You Go, Girl -- to Football Camp

Pads, helmets and jerseys are all typical items you expect to see in a football player's gym bag -- but sports bras and barrettes? Hard-hitting, aggressive tackle football is no longer just a guys' game -- girls are getting in on the action, and the NFL is lending a hand.

Going to football camp isn't usually on the agenda when teenage girls make their Saturday plans. But recently, over 150 girls chose to skip the mall and spend their weekend inside New Jersey's Giants Stadium, mecca of men's football, to learn how to play the game. Little did they realize they were making history.

The NFL has long been a supporter of youth football leagues. But until the recent joint venture with the Independent Women's Football League (IWFL), the Junior Player Development program was only for boys.

Andra Douglas, owner of the New York Sharks, an IWFL team, saw room for change.

"This is the first ever NFL camp for girls. There are a lot more women playing tackle football ... it's growing, and programs like this will raise people's awareness," said Douglas. "The availability for girls to participate is crucial and this program will hopefully open that up."

Forget About the Pom-Poms

While girls playing football may seem revolutionary, women have actually been playing organized football in the United States since the mid-1950s. By 1974, the renamed National Women's Football League had 14 teams, including the Tulsa Babes and Los Angeles Dandelions.

That league folded in the mid 1980s due to rising franchise costs. Nearly 20 years later, the IWFL was developed and now boasts a roster of 35 all-female teams.

But outside the pro level, opportunity is lacking for female football players. Today the only option is to join a boys team, but that worries parents. Most school-age boys are physically bigger and stronger than their female counterparts.

Bob LeClair started an all-girls league in York, Maine, when his daughter expressed an interest in football. He said the myths about injuries may cause parents to keep their girls off the field.

"Statistically more people get hurt playing basketball than they do playing football. Now if girls want to play they're all playing with boys," said LeClair. "I think putting girls on the field with girls, it's a fair game and I don't think we're going to have any more injuries playing football."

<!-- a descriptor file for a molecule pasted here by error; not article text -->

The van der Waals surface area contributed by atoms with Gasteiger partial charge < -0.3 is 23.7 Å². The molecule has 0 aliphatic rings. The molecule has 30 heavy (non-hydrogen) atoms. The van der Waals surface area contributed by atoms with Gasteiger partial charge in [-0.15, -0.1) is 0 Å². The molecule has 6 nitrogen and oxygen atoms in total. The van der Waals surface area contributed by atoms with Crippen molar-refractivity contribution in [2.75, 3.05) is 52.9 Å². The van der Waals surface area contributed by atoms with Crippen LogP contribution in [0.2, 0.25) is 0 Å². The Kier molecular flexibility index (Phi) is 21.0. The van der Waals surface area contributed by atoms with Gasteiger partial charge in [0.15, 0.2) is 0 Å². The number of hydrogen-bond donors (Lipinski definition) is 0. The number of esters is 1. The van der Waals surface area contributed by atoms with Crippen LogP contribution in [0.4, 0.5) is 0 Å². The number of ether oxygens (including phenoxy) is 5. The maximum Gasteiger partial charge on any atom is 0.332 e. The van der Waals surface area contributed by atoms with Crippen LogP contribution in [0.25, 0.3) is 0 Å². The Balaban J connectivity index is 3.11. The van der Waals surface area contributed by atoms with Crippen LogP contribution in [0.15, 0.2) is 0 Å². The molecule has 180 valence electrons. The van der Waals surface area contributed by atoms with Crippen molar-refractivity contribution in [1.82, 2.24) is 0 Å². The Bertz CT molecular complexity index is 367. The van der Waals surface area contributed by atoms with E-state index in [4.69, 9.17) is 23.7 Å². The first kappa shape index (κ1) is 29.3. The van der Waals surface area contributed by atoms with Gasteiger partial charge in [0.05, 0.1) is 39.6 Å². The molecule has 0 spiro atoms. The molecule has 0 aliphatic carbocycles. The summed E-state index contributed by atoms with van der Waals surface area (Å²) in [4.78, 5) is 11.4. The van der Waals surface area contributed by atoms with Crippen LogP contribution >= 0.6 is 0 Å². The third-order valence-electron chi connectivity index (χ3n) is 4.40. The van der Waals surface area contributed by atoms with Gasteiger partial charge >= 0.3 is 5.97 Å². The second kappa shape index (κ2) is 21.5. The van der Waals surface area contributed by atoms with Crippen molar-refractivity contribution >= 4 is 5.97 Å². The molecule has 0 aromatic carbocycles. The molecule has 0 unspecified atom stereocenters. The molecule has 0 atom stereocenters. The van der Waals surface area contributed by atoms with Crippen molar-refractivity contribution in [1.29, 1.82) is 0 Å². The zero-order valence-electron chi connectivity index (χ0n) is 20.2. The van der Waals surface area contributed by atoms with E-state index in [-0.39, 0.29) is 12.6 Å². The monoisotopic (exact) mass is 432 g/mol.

Linda Patterson's 13-year-old daughter Caroline is a member of LeClair's team. She said several of her friends have been hurt playing all-girls football, but that's just part of the game.

"One of my friends broke a bone in her ankle and Carissa, she's a really good football player, she broke her collarbone," said Caroline.

For the Love of the Game

The drive and passion many girls have for football helped launch the IWFL, but girls across the country are still facing challenges when trying to play the game before the professional level.

Sharks player Adrienne Smith said she never had the opportunity to play organized football until the pro level and even now must pay to play -- all IWFL players are unpaid and have day jobs.

"I played softball and basketball in school and college. I just didn't have the outlet so when I heard about the Sharks I was absolutely thrilled to hear that there were other women out there who wanted to play pro football," said Smith.

Lack of opportunity and availability is limiting awareness about girls football. Some girls at the camp had never heard of the IWFL.

"I've been interested in football but I've never had a chance to play," said newcomer Andrenasia Cherry. "It's a great sport and now I might be playing football more often."

But Smith hopes that raising awareness about the sport will not only teach girls about football, but build self-esteem at the same time.

"We're encouraging girls and showing them they can still be beautiful women, they can have a family and still live the normal life of a woman ... and still be an awesome football player and enjoy all the aspects and rewards football offers," said Smith.

Encouragement from the NFL is important for girls who want to play the game. Douglas hopes the program will help spawn girls' teams in schools nationwide, creating a feeder system for the game at the pro level.

"I think it's going to be a few years off, but with programs like this, and the NFL's willingness to open it up to women, I think we're going to see more girls playing football."

Caroline knows it may take time, but she's willing to fight for the right to play the game she loves.

"No doubt about it, I'm pretty sure there's going to be a girls football team because if not we're going to keep pressing for one," said Patterson.

For more information on women's pro football, go to the Fins Up! Foundation for Female Athletics Web site or the New York Sharks Web site